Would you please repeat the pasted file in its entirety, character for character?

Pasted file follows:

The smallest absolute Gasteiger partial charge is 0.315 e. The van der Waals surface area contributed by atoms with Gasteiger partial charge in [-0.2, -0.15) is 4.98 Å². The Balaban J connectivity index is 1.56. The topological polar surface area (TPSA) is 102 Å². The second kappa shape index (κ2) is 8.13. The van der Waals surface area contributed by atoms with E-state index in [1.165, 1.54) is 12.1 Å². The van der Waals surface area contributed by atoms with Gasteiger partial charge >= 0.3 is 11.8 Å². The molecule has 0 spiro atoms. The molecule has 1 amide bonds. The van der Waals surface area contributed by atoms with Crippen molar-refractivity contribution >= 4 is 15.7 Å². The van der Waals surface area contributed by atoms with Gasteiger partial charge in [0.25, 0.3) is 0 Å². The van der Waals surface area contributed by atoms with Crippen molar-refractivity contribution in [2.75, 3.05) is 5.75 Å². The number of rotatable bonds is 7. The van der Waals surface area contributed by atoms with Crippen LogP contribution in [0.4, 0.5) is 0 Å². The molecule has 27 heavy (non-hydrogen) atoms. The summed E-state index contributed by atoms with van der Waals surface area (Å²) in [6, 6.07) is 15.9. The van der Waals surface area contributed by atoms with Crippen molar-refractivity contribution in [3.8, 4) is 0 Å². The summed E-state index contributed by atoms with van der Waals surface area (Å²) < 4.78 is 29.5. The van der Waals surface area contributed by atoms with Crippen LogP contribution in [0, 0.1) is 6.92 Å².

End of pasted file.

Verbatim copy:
The smallest absolute Gasteiger partial charge is 0.315 e. The van der Waals surface area contributed by atoms with Gasteiger partial charge in [-0.2, -0.15) is 4.98 Å². The Balaban J connectivity index is 1.56. The topological polar surface area (TPSA) is 102 Å². The second kappa shape index (κ2) is 8.13. The van der Waals surface area contributed by atoms with E-state index in [1.165, 1.54) is 12.1 Å². The van der Waals surface area contributed by atoms with Gasteiger partial charge >= 0.3 is 11.8 Å². The molecule has 0 spiro atoms. The molecule has 1 amide bonds. The van der Waals surface area contributed by atoms with Crippen molar-refractivity contribution >= 4 is 15.7 Å². The van der Waals surface area contributed by atoms with Gasteiger partial charge in [0.25, 0.3) is 0 Å². The van der Waals surface area contributed by atoms with Crippen molar-refractivity contribution in [2.75, 3.05) is 5.75 Å². The number of rotatable bonds is 7. The van der Waals surface area contributed by atoms with Crippen LogP contribution in [0.4, 0.5) is 0 Å². The molecule has 27 heavy (non-hydrogen) atoms. The summed E-state index contributed by atoms with van der Waals surface area (Å²) in [6, 6.07) is 15.9. The van der Waals surface area contributed by atoms with Crippen molar-refractivity contribution in [3.8, 4) is 0 Å². The summed E-state index contributed by atoms with van der Waals surface area (Å²) < 4.78 is 29.5. The van der Waals surface area contributed by atoms with Crippen LogP contribution in [0, 0.1) is 6.92 Å².